The Sleeve vs The Band

Almost two in three Australian adults are now classed as overweight or obese and with an increasing amount turning to weight loss surgery, more people are opting for sleeve gastrectomy as opposed to gastric banding.

Laparoscopic surgeon Dr Stephen Watson of St John of God Hospital in Murdoch said that since the introduction of the current sleeve gastrectomy procedure, the data for which goes back seven years, the number of people electing gastric bands has been steadily declining.

In gastric banding, a silicone ring or band is placed around the upper section of the stomach, creating a small pouch which restricts how much a person can comfortably eat.

Sleeve gastrectomy involves removing the body and fundus of the stomach, leaving behind a sleeve or tube and reducing stomach capacity from 1.5L to 200mL.

Both surgeries are highly effective for weight loss, with sleeve patients losing up to 80 per cent excess body weight on average and band patients up to 50 per cent.

One of the main reasons lap bands have previously been so popular is because they can be tightened by adding or removing fluid, adjusted and reversed.

Cassie Scriven, 22, of Aubin Grove underwent gastric banding surgery in early February and chose it for these reasons in case complications were to arise.

Ms Scriven said the surgery had hugely improved her lifestyle, particularly with eating habits, as her diet was limited to purees and liquids for the first two weeks while her body was adjusting.

“I found it hard at first because of seeing the food my family would eat and knowing I couldn’t have it,” she said.

Many foods such as bread, steak and chicken breast, should be avoided entirely by people with gastric bands, and eating must be done carefully or it can lead to regurgitation, reflux and vomiting.

“With the band you’ve got to eat really slowly,” Dr Watson said.

“You put a bit of food in your mouth, take the fork out of your hand, chew that food, swallow it, then wait a minute before you pick the fork up again. If you eat too quickly with the band it’ll get stuck, you’ll get regurgitation.”

Ms Scriven did not experience any side effects besides a swollen stomach for the first 4-6 weeks and mild discomfort within the first two weeks, and has presently lost 14kg.

Sleeve gastrectomies are now dominant because of the greater weight loss results and less restrictive diet, with patients eventually able to eat almost any food in very small portions.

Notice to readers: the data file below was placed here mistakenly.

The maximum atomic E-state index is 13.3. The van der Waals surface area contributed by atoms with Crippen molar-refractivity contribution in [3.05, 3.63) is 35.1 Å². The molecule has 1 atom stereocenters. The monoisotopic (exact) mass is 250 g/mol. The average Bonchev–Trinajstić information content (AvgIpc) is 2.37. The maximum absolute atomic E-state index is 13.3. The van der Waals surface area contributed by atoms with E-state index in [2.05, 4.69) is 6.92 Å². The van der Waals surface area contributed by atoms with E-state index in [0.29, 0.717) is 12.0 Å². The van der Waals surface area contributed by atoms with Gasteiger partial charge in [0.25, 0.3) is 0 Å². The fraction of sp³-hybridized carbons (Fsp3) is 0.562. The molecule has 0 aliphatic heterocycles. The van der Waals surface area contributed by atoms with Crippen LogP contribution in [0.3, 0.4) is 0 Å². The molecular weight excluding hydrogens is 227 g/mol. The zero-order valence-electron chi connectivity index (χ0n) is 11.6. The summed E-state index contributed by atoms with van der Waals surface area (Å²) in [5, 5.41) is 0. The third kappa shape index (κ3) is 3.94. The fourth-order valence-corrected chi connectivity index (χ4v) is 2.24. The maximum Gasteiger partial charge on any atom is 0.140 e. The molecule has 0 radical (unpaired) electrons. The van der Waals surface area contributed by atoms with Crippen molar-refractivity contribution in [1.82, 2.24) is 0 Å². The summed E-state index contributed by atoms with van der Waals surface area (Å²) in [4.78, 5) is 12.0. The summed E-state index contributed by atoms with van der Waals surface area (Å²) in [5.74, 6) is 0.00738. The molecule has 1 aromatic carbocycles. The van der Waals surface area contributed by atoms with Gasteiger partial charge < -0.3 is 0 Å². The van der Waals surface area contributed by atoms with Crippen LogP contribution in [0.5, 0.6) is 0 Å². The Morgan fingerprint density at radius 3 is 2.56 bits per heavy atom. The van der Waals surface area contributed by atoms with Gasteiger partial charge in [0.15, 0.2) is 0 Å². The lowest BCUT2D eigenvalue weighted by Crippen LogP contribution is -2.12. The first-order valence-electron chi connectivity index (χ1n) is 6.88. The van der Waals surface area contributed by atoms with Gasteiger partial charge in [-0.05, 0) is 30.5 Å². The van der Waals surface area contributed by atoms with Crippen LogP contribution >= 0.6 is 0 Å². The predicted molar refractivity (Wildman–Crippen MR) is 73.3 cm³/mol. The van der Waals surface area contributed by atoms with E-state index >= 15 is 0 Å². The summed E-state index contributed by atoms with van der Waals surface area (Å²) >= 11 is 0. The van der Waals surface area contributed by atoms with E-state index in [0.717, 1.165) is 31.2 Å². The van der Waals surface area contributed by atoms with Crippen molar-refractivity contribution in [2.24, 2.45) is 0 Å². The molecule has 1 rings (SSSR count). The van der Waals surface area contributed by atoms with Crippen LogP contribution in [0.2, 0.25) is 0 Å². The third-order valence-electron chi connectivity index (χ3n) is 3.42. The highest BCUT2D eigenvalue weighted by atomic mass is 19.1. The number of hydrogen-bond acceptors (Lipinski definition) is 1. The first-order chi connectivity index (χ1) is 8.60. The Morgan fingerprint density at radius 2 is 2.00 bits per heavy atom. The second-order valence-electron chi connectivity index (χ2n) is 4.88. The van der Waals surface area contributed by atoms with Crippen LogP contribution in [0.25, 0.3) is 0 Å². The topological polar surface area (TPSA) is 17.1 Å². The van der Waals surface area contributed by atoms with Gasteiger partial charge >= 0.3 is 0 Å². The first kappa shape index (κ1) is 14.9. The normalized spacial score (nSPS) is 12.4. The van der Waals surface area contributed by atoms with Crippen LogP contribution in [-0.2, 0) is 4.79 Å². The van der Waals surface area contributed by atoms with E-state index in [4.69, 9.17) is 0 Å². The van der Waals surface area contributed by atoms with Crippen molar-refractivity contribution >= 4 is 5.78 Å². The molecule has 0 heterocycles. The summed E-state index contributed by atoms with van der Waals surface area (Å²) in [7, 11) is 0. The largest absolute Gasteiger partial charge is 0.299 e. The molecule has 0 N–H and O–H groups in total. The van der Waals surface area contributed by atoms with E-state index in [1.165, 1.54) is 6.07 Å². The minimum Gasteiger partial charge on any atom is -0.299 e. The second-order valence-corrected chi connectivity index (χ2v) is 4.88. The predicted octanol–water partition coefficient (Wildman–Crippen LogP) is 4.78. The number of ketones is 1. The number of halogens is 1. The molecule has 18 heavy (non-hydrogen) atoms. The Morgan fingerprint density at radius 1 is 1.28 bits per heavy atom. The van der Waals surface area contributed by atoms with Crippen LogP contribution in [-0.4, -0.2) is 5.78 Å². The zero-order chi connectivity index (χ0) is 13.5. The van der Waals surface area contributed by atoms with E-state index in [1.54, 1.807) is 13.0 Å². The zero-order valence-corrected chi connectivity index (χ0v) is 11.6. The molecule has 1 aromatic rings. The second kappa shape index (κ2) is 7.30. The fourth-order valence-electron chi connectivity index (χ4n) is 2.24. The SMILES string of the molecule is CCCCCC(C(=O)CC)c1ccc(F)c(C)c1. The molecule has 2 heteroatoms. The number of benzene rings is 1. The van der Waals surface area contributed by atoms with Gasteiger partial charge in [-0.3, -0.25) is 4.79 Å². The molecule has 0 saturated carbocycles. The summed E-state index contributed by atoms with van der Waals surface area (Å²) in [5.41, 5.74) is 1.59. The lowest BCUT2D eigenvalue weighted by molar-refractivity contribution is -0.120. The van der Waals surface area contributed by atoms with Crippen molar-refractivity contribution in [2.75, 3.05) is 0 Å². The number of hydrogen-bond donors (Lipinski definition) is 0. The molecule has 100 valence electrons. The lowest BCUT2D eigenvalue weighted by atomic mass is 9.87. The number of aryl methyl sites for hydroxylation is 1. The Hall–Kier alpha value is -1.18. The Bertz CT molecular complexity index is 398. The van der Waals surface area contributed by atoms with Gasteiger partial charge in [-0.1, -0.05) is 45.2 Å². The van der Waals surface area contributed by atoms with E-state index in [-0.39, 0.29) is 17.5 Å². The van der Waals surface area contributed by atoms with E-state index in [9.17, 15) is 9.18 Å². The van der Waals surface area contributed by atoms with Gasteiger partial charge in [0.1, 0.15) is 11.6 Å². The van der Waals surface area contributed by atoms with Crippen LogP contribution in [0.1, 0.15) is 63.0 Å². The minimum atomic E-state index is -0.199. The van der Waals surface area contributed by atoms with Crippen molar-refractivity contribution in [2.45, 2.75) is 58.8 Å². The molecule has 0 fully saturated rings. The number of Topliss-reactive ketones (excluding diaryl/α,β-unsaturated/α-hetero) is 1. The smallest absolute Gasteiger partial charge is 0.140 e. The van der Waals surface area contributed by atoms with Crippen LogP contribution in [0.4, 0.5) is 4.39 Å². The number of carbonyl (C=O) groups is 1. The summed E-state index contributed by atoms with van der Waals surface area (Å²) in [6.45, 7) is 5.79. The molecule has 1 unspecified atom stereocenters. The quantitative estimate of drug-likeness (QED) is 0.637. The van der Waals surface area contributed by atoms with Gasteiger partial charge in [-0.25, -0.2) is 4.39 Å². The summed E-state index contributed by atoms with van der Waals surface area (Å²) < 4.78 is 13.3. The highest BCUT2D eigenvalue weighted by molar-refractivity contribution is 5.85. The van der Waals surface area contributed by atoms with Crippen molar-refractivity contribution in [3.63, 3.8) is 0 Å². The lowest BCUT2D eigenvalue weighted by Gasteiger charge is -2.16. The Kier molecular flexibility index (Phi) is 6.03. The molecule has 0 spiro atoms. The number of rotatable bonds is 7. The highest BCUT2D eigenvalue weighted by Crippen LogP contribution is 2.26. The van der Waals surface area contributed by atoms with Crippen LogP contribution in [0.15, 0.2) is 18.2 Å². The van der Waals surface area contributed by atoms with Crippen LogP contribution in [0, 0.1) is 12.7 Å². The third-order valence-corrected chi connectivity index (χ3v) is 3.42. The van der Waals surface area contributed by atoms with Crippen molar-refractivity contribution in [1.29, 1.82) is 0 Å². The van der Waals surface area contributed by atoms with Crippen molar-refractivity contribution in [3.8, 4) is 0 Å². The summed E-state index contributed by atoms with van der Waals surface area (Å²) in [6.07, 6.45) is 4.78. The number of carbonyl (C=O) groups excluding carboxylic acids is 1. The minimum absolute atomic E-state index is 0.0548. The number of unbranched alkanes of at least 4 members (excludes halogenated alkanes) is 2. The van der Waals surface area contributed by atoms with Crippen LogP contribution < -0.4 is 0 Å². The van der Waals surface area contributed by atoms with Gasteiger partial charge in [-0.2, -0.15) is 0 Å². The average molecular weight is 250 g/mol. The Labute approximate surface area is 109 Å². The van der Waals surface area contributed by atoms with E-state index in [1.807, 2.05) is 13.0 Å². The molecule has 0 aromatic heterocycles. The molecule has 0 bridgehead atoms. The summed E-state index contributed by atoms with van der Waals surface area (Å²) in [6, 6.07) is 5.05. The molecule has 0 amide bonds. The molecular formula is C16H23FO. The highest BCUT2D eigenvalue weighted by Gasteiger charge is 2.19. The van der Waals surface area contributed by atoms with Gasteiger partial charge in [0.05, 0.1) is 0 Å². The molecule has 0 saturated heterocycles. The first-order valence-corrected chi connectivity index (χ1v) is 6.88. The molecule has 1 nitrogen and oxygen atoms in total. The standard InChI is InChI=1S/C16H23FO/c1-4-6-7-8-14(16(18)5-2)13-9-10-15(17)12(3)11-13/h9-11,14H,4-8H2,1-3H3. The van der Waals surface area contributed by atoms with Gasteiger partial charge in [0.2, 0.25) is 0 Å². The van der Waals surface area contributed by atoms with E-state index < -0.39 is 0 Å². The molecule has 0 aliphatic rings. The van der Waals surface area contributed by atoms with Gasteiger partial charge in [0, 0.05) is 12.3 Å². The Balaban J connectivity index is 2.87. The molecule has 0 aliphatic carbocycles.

“They get faster weight loss, greater weight loss, they don’t have to come back and have adjustments done and they can eat in a more normal manner,” Dr Watson said.

Dr Stephen Watson explains how a sleeve gastrectomy is performed. Photo by Joanne Fernandez

Dr Watson explains how a sleeve gastrectomy is performed. Photo by Joanne Fernandez

Maja Pushnick, 46, of Madeley chose to have a sleeve gastrectomy because of the health risk that her weight posed to her life.

Mrs Pushnick said that at first it was very unusual not feeling hungry, which was due to the removal of the part of the stomach that produces the ‘hunger hormone’ ghrelin, but she lost 35kg since her surgery in October 2015.

“I am so happy now,” she said.

While the surgery has been highly effective for her weight loss, Mrs Pushnick will lose her hair from August until early 2017 due to the drastic changes from the operation.

The main short term risk is a leak along the staple line, which would be discovered straight after the operation and only affects 1-2 per cent of patients worldwide, but where the research for gastric banding goes back to 1988, sleeve gastrectomy is a more recent procedure and the long-term effects are unknown.

“Will people overeat?” Dr Watson said.

“Will they stretch it? And if they stretch it will they get weight regain or will they get heartburn or reflux? And if that’s really bad and medicines don’t control the heartburn or reflux, will they need another operation to fix that sleeve?”

The surgery for gastric banding is the safer option, however sleeve gastrectomies present greater effectiveness regarding health and resolution of comorbidities, such as diabetes, hypertension, fertility problems and sleep apnoea.

Having performed about 6500 bands since beginning bariatric surgery in 1999 and 1300 sleeves within the last 3-4 years, Dr Watson said patients must weigh up the pros and cons for themselves.

“It’s really powerful to see people coming back in a month and they’ve lost 10-12kg,” he said.

“They’re off their blood pressure pills, they’re off their diabetic medication, it’s a really powerful tool.”

Categories: Health

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